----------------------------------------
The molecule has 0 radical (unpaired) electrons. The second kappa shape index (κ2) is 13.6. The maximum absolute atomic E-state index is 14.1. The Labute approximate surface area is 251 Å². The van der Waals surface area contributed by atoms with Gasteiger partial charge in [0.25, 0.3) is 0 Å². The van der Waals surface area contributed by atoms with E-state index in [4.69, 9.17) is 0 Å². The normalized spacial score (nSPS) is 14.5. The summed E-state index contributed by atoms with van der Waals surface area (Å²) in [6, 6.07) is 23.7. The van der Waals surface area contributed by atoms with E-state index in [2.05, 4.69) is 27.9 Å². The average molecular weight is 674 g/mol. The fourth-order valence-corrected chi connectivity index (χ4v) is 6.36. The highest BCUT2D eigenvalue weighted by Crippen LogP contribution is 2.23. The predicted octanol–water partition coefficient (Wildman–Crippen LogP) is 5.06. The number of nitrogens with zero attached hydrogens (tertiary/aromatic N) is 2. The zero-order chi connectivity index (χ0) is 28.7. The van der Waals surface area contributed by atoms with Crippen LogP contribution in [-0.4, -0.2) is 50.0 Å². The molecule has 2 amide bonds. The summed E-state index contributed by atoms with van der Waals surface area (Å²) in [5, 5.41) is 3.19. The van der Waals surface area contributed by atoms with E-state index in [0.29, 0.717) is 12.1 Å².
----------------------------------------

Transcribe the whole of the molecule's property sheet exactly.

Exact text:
The molecule has 0 radical (unpaired) electrons. The second kappa shape index (κ2) is 13.6. The maximum absolute atomic E-state index is 14.1. The Labute approximate surface area is 251 Å². The van der Waals surface area contributed by atoms with Gasteiger partial charge in [0.25, 0.3) is 0 Å². The van der Waals surface area contributed by atoms with E-state index in [4.69, 9.17) is 0 Å². The normalized spacial score (nSPS) is 14.5. The summed E-state index contributed by atoms with van der Waals surface area (Å²) in [6, 6.07) is 23.7. The van der Waals surface area contributed by atoms with E-state index in [2.05, 4.69) is 27.9 Å². The average molecular weight is 674 g/mol. The fourth-order valence-corrected chi connectivity index (χ4v) is 6.36. The highest BCUT2D eigenvalue weighted by Crippen LogP contribution is 2.23. The predicted octanol–water partition coefficient (Wildman–Crippen LogP) is 5.06. The number of nitrogens with zero attached hydrogens (tertiary/aromatic N) is 2. The zero-order chi connectivity index (χ0) is 28.7. The van der Waals surface area contributed by atoms with Crippen LogP contribution in [-0.4, -0.2) is 50.0 Å². The molecule has 2 amide bonds. The summed E-state index contributed by atoms with van der Waals surface area (Å²) in [5, 5.41) is 3.19. The van der Waals surface area contributed by atoms with E-state index in [0.29, 0.717) is 12.1 Å².